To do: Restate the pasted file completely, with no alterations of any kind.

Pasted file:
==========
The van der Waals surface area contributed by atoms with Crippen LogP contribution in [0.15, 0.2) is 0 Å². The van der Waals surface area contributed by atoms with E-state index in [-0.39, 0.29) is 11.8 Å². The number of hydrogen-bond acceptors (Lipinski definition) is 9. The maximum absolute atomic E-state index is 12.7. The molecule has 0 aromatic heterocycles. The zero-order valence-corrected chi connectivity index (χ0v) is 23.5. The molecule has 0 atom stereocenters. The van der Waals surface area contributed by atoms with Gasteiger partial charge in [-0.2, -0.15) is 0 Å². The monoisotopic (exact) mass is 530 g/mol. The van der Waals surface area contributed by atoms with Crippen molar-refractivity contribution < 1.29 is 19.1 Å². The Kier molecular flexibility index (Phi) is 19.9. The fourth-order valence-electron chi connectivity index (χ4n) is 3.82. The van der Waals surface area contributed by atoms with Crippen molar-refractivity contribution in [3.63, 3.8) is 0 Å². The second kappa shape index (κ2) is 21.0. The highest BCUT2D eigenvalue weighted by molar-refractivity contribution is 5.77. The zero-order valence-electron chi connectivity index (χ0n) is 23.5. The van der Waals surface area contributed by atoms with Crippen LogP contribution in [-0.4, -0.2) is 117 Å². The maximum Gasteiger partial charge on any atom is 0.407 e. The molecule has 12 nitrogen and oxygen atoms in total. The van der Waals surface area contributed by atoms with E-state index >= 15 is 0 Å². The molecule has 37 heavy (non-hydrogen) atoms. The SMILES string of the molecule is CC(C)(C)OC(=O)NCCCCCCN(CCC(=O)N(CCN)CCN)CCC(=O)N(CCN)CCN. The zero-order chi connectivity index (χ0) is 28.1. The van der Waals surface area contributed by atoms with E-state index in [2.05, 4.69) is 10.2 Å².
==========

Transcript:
The van der Waals surface area contributed by atoms with Crippen LogP contribution in [0.15, 0.2) is 0 Å². The van der Waals surface area contributed by atoms with E-state index in [-0.39, 0.29) is 11.8 Å². The number of hydrogen-bond acceptors (Lipinski definition) is 9. The maximum absolute atomic E-state index is 12.7. The molecule has 0 aromatic heterocycles. The zero-order valence-corrected chi connectivity index (χ0v) is 23.5. The molecule has 0 atom stereocenters. The van der Waals surface area contributed by atoms with Gasteiger partial charge in [-0.2, -0.15) is 0 Å². The monoisotopic (exact) mass is 530 g/mol. The van der Waals surface area contributed by atoms with Crippen molar-refractivity contribution < 1.29 is 19.1 Å². The Kier molecular flexibility index (Phi) is 19.9. The fourth-order valence-electron chi connectivity index (χ4n) is 3.82. The van der Waals surface area contributed by atoms with Crippen molar-refractivity contribution in [3.63, 3.8) is 0 Å². The second kappa shape index (κ2) is 21.0. The highest BCUT2D eigenvalue weighted by molar-refractivity contribution is 5.77. The zero-order valence-electron chi connectivity index (χ0n) is 23.5. The van der Waals surface area contributed by atoms with Crippen LogP contribution in [-0.4, -0.2) is 117 Å². The maximum Gasteiger partial charge on any atom is 0.407 e. The molecule has 12 nitrogen and oxygen atoms in total. The van der Waals surface area contributed by atoms with E-state index >= 15 is 0 Å². The molecule has 37 heavy (non-hydrogen) atoms. The SMILES string of the molecule is CC(C)(C)OC(=O)NCCCCCCN(CCC(=O)N(CCN)CCN)CCC(=O)N(CCN)CCN. The zero-order chi connectivity index (χ0) is 28.1. The van der Waals surface area contributed by atoms with E-state index in [2.05, 4.69) is 10.2 Å².